After 16 years under the NBA Live moniker, EA Sports decided that it’s time to give its NBA game a reboot. The reincarnation of that series is NBA Elite 11 and the demo is out now on PSN and Xbox Live.
The first thing you’ll do in the demo is create yourself as a player, followed by learning the basic moves to get you accustomed to the game. From there you will have your choice between two gameplay modes.
In one, you get to play the final minutes of last season's NBA Championship Game 7 between the Boston Celtics and Los Angeles Lakers. The second mode, "Become Legendary," is the basketball rendition of EA Sports’ single player mode where you play as an individual rather than the whole team.
The first thing I noticed playing this demo is that EA Sports seems to be making an effort to bring gameplay symmetry to their games. In FIFA, NHL and now NBA Elite, each game is played by using the left stick to control the character, and the right stick controls what interacts with the ball or puck, be it the player's foot, stick, or hands.
With that symmetry, it feels as though if you play one of those games, you will have a decent handle on how the player controls in the other games. Also, in each title EA Sports puts out, the pass button is Right Trigger / R2. Hopefully this will bring players from the other EA Sports games in, making it easier for them to experiment with sports they haven’t played before.
When playing the "Become Legendary" mode there are many parallels to the individual career modes in FIFA and NHL. As with those games, the player indicator has an arrow showing you where you need to be. What’s nice is that the man you need to be guarding also has an indicator under him; This is definitely helpful in keeping you from being in the wrong place.
After you create your legend you are thrown into the Jordan Draft Showcase. You’ll play a full game of two-minute quarters with the main objective of getting your player drafted. You’ll be up against the other top picks from this year's draft.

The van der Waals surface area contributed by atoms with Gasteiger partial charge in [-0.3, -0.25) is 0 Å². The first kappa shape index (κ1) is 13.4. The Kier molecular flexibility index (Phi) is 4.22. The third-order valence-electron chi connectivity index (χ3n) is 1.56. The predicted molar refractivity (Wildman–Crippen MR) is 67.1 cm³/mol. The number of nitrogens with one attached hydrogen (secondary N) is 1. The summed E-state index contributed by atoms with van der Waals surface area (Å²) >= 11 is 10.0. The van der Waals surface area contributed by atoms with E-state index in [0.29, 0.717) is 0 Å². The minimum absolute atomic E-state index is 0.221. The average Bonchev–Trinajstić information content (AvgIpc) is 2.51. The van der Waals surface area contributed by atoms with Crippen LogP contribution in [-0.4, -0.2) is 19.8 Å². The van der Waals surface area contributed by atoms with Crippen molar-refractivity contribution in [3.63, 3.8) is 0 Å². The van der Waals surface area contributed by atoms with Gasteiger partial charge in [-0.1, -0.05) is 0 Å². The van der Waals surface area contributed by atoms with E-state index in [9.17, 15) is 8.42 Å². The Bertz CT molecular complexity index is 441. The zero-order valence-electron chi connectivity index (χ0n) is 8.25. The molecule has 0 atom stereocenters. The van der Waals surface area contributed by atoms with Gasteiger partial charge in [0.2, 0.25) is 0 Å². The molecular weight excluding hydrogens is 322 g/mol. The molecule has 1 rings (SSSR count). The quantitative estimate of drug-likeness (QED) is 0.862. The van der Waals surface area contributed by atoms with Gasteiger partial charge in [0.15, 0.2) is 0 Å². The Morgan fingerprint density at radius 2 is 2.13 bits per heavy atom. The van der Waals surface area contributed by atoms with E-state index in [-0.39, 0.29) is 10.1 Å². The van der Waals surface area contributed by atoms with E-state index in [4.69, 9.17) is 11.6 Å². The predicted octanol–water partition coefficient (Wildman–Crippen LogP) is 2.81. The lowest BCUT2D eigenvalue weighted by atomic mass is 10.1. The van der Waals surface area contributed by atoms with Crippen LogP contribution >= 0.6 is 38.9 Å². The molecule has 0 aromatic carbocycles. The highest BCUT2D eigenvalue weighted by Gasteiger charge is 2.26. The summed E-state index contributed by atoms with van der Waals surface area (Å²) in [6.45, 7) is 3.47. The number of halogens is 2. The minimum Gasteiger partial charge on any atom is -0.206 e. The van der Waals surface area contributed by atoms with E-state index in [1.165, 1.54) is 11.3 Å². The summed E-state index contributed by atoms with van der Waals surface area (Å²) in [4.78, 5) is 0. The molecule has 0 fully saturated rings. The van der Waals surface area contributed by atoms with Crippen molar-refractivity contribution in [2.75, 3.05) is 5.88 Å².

It’s a fun game mode, but it can feel too short. When I played, the final score was 20-14. After the draft, you’ll be able to save your player to bring into the retail version of the game. A nice touch that will save you some time and let you jump right into your professional career when you pick up the full version of the game.
Playing the Game
On to the action on the hardwood. The player models look good however, they are a little jagged. It looks like there still is just a little more polish that needs to be put into the players. Another nitpicky observation is that many of the colors seem off in their brightness, as well as the tone of skin on the players. The Lakers' yellow looks too bright, while the Celtics' green is too deep.
Shooting the ball in NBA Elite 11 also has its issues. When shooting, the angle the ball travels to the hoop is too steep, seemingly too low to be realistic. More importantly, the shooting animations are a little jerky which can cause issues when the shooting system is completely dependent on timing. You’ll be shooting and the player will get to the top of his shot quicker then he should, and you’ll end up banging balls off the back of the rim.
While it may seem like the game has a lot of problems from reading through these demo impressions, the good thing is that they are all capable of being rectified with a little polish. Hopefully these are just pieces that were left out to get the demo into player’s hands and the final product has that extra shine that it needs.
NBA Elite 11 is a great start for EA Sports’ new franchise. While it is not perfect, I can see it becoming a contender with 2K Sports’ NBA 2K11. I don’t think this is the year it will overtake the NBA 2K series this year, but it has the makings of something that can surpass it in the years too come.
Hopefully this game will spark the kind of excitement and competition that has been missing from sports games in recent years.